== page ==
Doubling of the volume (loudness) should be felt as a level difference of 10 dB − acousticians say. Doubling the sound pressure (voltage) corresponds to a measured level change of 6 dB. Doubling of sound intensity (acoustic energy) belongs to a calculated level change of 3 dB. 10 dB = twice the perceived volume or twice as loud (Loudness nearly sensed − psychoacoustics). +6 dB = twice the amplitude (Voltage respectively sound pressure − mostly measured RMS value). +3 dB = twice the power (Power respectively intensity − mostly calculated). 
The doubling of the factor (twice the factor) means: for the loudness level: +10 dB, for the sound pressure level: +6 dB SPL and for the electric voltage level: +6 dB, for the sound intensity level: +3 dB and for the power (energy) level: +3 dB ... and 10 dB SPL more means, the amplifier needs 10 times more power. 
20 dB gain change should give about the ratio of 4 (four times) for sensed volume and loudness, 20 dB gain change gives the ratio of 10 for measured voltage and sound pressure and 20 dB gain change gives the ratio of 100 for calculated sound power and acoustic intensity. 
Decibel (dB) can also mean dBSPL or dBA; but a level change is always in decibels dB. The sensed volume or the loudness of a sound depends on several factors: the amplitude, the sound pressure level, the frequency, and the time behaviour of the sound. A typical question on the internet: "Are 3 dBs or 6 dBs double the loudness (or twice as loud)?" Answer: "It's neither 3 dB, nor 6 dB − it's closer to 10 dB more." 
The human perception of loudness
Sound Level Comparison Chart and the Ratio
Table of sound level dependence and the change of the respective ratios of subjective
volume (loudness), objective sound pressure (voltage), and sound intensity (acoustic power). How many decibels (dB) level change is double, half, or four times as loud? How many dB appear twice as loud (two times)? Here are all the different ratios. Ratio means "how many times" or "how much" ... Doubling of loudness. 
Level change 
Volume Loudness 
Voltage Sound pressure 
Acoustic Power Sound Intensity 
+60 dB  64  1000  1000000 
+50 dB  32  316  100000 
+40 dB  16  100  10000 
+30 dB  8  31.6  1000 
+20 dB  4  10  100 
+10 dB  2.0 = double  3.16 = √10  10 
+6 dB  1.52 times  2.0 = double  4.0 
+3 dB  1.23 times  1.414 times = √2  2.0 = double 
    ±0 dB          1.0             1.0             1.0      
−3 dB  0.816 times  0.707 times  0.5 = half 
−6 dB  0.660 times  0.5 = half  0.25 
−10 dB  0.5 = half  0.316  0.1 
−20 dB  1/4 = 0.25  0.100  0.01 
−30 dB  0.125  0.0316  0.001 
−40 dB  0.0625  0.0100  0.0001 
−50 dB  0.0312  0.0032  0.00001 
−60 dB  0.0156  0.001  0.000001 
Log. size  Psycho size  Field size  Energy size 
dB change  Loudness multipl.  Amplitude multiplier  Power multiplier 
Ratio / Factor 
Change in Sound Loudness Level 
Change in Sound Pressure Level 
Change in Sound Power Level 
40  +53.22 dB  +32.04 dB  +16.02 dB 
30  +49.07 dB  +29.54 dB  +14.77 dB 
20  +43.22 dB  +26.02 dB  +13.01 dB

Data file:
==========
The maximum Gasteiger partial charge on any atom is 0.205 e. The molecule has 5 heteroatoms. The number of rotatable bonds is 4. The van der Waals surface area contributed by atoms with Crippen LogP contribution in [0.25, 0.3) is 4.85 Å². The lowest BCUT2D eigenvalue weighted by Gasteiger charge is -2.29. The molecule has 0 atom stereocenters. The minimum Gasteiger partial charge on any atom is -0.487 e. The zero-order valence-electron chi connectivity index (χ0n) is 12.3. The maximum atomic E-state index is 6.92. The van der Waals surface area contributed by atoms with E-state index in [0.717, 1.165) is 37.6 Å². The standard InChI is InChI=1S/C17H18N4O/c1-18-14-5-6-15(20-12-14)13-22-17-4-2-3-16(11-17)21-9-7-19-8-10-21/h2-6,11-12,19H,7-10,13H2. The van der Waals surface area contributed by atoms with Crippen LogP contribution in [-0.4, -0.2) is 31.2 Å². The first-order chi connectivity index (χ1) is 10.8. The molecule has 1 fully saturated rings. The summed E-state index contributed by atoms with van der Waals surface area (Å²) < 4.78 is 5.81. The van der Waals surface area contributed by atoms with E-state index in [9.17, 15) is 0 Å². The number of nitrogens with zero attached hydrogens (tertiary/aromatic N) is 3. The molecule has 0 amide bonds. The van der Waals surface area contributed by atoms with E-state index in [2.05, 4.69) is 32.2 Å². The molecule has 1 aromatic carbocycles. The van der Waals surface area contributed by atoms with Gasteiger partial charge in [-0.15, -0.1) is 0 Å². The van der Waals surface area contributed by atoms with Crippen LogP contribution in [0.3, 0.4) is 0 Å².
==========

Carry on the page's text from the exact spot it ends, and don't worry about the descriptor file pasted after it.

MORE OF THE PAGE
15  +39.07 dB  +23.52 dB  +11.76 dB 
10  +33.22 dB  +20 dB  +10 dB 
5  +23.22 dB  +13.98 dB  +6.99 dB 
4  +20 dB  +12.04 dB  +6.02 dB 
3  +15.58 dB  +9.54 dB  +4.77 dB 
2  +10 dB  +6.02 dB  +3.01 dB 
     1           ±0 dB          ±0 dB          ±0 dB     
1/2 = 0.5  −10 dB  −6.02 dB  −3.01 dB 
1/3 = 0.3333  −15.58 dB  −9.54 dB  −4.77 dB 
1/4 = 0.25  −20 dB  −12.04 dB  −6.02 dB 
1/5 = 0.2  −23.22 dB  −13.98 dB  −6.99 dB 
1/10 = 0.1  −33.22 dB  −20 dB  −10 dB 
1/15 = 0.0667  −39.07 dB  −23.52 dB  −11.76 dB 
1/20 = 0.05  −43.22 dB  −26.02 dB  −13.01 dB 
1/30 = 0,033  −49.07 dB  −29.54 dB  −14.77 dB 
1/40 = 0,025  −53.22 dB  −32.04 dB  −16.02 dB 
The loudness ratio 4 (four times the loudness) changes the sound loudness level by 20 dB. The sound pressure ratio 4 (four times the pressure) changes the sound pressure level by 12.04 dB. The sound power ratio 4 (four times the intensity) changes the sound power level by 6.02 dB. 
The loudness ratio 3 (three times the loudness) changes the sound loudness level by 15.58 dB. The sound pressure ratio 3 (three times the pressure) changes the sound pressure level by 9.54 dB. The sound power ratio 3 (three times the intensity) changes the sound power level by 4.77 dB. 
The loudness ratio 2 (two times (twice) the loudness) changes the sound loudness level by 10 dB. The sound pressure ratio 2 (two times the pressure) changes the sound pressure level by 6.02 dB. The sound power ratio 2 (two times the intensity) changes the sound power level by 3.01 dB. 
Loudness is a subjective feeling that is often confused with objective SPL measurements in decibels. With sound level we usually mean a logarithmic ratio of measurable sound pressures. The number of sones to a phon was chosen so that a doubling of the number of sones sounds to the human ear like a doubling of the loudness, which also corresponds to increasing the sound pressure level by (+)10 dB, or increasing the sound pressure by a ratio 3.16 = root of 10. "What are sones and phons?": http://www.sengpielaudio.com/calculatorSonephon.htm 
Sound loudness  Sound pressure  Sound intensity
The factors and their levels in decibels (dB).